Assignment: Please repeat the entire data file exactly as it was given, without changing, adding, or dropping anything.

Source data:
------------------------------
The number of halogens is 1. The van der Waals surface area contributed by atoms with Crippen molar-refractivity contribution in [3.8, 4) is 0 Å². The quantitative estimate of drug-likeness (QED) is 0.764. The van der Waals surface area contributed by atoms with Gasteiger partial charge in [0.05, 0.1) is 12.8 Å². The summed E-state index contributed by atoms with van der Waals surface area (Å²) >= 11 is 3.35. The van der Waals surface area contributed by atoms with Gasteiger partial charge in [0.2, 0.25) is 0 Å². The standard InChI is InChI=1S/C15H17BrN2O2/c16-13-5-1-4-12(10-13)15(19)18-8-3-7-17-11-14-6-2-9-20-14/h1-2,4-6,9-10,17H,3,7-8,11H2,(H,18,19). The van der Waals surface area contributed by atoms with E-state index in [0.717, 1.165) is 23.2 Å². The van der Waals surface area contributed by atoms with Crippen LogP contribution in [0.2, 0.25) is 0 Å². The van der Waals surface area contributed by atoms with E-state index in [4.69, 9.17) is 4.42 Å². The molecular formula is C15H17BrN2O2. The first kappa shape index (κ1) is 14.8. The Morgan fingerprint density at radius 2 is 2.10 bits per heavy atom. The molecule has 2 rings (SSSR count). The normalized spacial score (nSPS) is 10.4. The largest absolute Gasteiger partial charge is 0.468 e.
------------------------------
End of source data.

The number of halogens is 1. The van der Waals surface area contributed by atoms with Crippen molar-refractivity contribution in [3.8, 4) is 0 Å². The quantitative estimate of drug-likeness (QED) is 0.764. The van der Waals surface area contributed by atoms with Gasteiger partial charge in [0.05, 0.1) is 12.8 Å². The summed E-state index contributed by atoms with van der Waals surface area (Å²) >= 11 is 3.35. The van der Waals surface area contributed by atoms with Gasteiger partial charge in [0.2, 0.25) is 0 Å². The standard InChI is InChI=1S/C15H17BrN2O2/c16-13-5-1-4-12(10-13)15(19)18-8-3-7-17-11-14-6-2-9-20-14/h1-2,4-6,9-10,17H,3,7-8,11H2,(H,18,19). The van der Waals surface area contributed by atoms with E-state index in [0.717, 1.165) is 23.2 Å². The van der Waals surface area contributed by atoms with Crippen LogP contribution in [0.2, 0.25) is 0 Å². The van der Waals surface area contributed by atoms with E-state index in [4.69, 9.17) is 4.42 Å². The molecular formula is C15H17BrN2O2. The first kappa shape index (κ1) is 14.8. The Morgan fingerprint density at radius 2 is 2.10 bits per heavy atom. The molecule has 2 rings (SSSR count). The normalized spacial score (nSPS) is 10.4. The largest absolute Gasteiger partial charge is 0.468 e.